Brenda Ueland said once about her writing, “For many years it puzzled me why so many things I wrote were pretentious, lying, high-sounding, and in consequence utterly dull and uninteresting.” That changed after approaching writing in a “careless and reckless” way which brought Ueland to what she called writing with “microscopic truthfulness.” The discovery of the “living, true, touching, remarkable,” writing came after much dull stuff. For me, the “how” of the above statements was still missing until much soul-searching and re-writing (sometimes not only second drafts but hundredth drafts). What I found in what Anne Lamott calls the “down-draft” or the “shitty first draft” is that we leave ourselves markers and they’re cleverly disguised as descriptive writing.
What I mean is this: I might miss a scene that blocks the reader from entering it because it seemed like I used image and description, when in fact, I just told the reader without knowing it and the whole passage was actually summary. For example, the passage:
“I would sit with my best friend at poolside, reading a New Yorker, watching the afternoon reflecting against a wide Colorado sky.”
Maybe parts of it are recoup-able? The changed passage turned out to be a page and a half of the actual meeting of my friend, describing her, describing her apartment building, the pool, then the moment at which I put down my New Yorker, and sang a song to the radio. Then I describe a bee in the pool and open up the meaning behind the scene, that basically we don’t have any more than this physical world and can only guess at the afterlife.
I learned to comb through my manuscript to look for the breadcrumbs I’d left for myself. When I came across an “I’d” or “I used to” or “We’d” then I looked for the summary of a scene. Did the scene need to exist or could I cut it? If it needed to exist, then I’d write out the physicality of it.
Here are some notable “physicalities.”
From Peter Schneider’s Eduard’s Homecoming:
“Having climbed a flight of stairs flanked by green walls, he opened a steel door beyond which everything had been suddenly, freshly whitewashed, and he now recalled the feeling that had overwhelmed him on going to the window. The newly painted and carpeted room might have been dangling from a gigantic crane above a cityscape destined for demolition.”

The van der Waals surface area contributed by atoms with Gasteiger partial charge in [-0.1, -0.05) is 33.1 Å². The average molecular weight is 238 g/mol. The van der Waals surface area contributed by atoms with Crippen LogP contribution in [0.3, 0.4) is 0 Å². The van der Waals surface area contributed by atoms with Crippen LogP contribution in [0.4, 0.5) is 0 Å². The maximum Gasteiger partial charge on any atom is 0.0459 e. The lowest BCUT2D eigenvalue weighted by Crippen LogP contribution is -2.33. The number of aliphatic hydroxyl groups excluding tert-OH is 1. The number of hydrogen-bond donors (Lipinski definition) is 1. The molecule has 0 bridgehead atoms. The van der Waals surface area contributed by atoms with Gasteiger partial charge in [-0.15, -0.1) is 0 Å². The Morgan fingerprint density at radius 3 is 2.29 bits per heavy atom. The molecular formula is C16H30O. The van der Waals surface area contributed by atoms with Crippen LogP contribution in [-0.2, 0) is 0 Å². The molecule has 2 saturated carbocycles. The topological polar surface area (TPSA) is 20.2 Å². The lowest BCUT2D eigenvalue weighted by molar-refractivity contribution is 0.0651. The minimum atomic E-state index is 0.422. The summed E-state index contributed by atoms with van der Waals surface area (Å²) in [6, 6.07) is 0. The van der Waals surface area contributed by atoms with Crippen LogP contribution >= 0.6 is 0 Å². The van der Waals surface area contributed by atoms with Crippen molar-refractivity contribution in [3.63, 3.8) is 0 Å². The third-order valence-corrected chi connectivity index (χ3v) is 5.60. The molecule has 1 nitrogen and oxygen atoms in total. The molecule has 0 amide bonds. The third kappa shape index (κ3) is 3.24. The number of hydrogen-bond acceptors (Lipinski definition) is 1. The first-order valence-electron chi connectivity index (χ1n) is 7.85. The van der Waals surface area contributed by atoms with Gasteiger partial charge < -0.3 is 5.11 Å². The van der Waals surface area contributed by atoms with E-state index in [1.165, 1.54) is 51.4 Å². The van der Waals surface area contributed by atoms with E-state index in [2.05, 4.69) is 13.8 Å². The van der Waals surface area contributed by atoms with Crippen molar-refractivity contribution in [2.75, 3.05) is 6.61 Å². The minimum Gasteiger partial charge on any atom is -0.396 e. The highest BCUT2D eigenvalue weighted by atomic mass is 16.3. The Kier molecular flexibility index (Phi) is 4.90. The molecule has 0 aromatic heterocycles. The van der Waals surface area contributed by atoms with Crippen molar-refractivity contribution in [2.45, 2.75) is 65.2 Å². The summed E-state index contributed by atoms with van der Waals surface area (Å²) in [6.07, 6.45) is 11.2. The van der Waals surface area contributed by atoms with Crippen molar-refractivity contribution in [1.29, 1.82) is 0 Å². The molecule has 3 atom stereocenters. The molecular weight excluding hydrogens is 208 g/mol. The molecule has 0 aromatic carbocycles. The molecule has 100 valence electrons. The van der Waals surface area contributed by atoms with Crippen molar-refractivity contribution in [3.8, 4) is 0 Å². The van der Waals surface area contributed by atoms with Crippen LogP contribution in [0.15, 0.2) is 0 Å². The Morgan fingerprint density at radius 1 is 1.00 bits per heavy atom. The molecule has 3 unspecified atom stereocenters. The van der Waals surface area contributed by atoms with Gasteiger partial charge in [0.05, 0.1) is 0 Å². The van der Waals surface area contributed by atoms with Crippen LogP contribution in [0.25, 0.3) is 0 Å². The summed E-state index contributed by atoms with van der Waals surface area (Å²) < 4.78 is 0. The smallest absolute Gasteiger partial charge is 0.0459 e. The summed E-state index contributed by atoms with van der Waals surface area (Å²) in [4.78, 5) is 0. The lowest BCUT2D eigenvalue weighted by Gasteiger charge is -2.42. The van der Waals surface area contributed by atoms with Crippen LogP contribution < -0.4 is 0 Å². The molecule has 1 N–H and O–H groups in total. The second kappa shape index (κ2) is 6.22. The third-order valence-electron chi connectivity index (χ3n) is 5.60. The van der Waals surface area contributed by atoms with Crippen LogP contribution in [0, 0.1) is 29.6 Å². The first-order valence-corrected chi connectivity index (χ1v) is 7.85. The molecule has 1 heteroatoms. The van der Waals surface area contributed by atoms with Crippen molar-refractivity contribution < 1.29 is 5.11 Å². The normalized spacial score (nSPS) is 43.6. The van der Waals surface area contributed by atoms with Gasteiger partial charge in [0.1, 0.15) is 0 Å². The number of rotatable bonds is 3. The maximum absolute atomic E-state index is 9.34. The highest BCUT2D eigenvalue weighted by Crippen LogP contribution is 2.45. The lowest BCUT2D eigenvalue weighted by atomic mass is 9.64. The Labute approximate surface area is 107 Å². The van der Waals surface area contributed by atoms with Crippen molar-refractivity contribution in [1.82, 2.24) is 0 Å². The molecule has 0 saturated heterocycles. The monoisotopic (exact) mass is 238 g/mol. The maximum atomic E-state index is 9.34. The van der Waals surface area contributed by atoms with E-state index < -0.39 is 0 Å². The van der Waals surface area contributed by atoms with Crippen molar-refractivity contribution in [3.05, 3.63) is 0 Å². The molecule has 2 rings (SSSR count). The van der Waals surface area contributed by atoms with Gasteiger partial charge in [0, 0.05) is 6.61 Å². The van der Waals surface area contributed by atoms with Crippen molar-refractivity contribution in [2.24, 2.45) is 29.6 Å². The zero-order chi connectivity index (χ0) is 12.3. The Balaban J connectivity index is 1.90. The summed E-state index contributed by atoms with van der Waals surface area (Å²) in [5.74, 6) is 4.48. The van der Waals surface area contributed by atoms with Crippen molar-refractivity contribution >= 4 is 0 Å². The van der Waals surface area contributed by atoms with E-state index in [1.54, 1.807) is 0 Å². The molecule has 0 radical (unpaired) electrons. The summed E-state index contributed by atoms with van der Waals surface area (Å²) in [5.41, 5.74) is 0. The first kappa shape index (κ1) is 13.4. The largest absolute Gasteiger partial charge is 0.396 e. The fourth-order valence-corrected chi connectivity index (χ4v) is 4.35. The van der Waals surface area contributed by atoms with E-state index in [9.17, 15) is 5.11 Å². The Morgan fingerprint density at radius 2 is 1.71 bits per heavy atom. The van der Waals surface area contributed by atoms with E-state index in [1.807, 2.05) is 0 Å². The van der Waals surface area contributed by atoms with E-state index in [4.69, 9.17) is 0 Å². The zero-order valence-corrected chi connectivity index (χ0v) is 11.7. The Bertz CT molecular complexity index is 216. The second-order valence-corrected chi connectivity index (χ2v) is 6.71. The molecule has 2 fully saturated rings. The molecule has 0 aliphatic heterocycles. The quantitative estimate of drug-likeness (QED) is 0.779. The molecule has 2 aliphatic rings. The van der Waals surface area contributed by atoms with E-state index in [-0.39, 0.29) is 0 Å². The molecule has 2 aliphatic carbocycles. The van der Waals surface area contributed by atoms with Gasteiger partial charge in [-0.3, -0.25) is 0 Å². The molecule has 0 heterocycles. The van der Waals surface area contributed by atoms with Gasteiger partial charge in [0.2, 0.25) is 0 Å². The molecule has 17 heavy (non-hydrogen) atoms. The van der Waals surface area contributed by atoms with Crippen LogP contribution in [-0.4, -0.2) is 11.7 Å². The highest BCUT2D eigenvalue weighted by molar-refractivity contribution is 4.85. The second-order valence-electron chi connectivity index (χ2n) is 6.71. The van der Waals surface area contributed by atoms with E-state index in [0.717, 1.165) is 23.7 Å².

That description not only captures the room the character views, but reflects his doom, which develops character and moves plot.
“Bailey spends the entire day willing the sun to set, but it defies him and keeps its usual pace across the sky, a pace that Bailey has never really thought about before but today finds excruciatingly slow. He almost wishes it were a school day so he would have something to help pass the hours. He wonders if he should take a nap, but he is far too excited about the sudden appearance of the circus to possibly sleep.”
This is an excellent example of “telling” and “showing.” We are told “he almost wishes,” but the “almost” reveals a little character, as does the description of the school day’s mechanism to “pass the hours.”
I know this is disparate, but Thomas Hardy’s Under the Greenwood Tree:
“Farmer Shiner’s was a queer lump of a house, standing at the corner of a lane that ran into the principal thoroughfare. The upper windows were much wider than they were high, and this feature, together with a broad bay-window where the door might have been expected, gave it by day the aspect of a human countenance turned askance, and wearing sly and wicked leer.”
Hardy doesn’t even get to the character or actual being of Farmer Shiner, but reveals his character through the long description of his house. We know all we need to know about Farmer Shiner and we haven’t even been introduced to him.
Look for the woulds, coulds and any summaries masquerading as description, and you’ll get to the “microscopic truthfulness” Ueland so well names.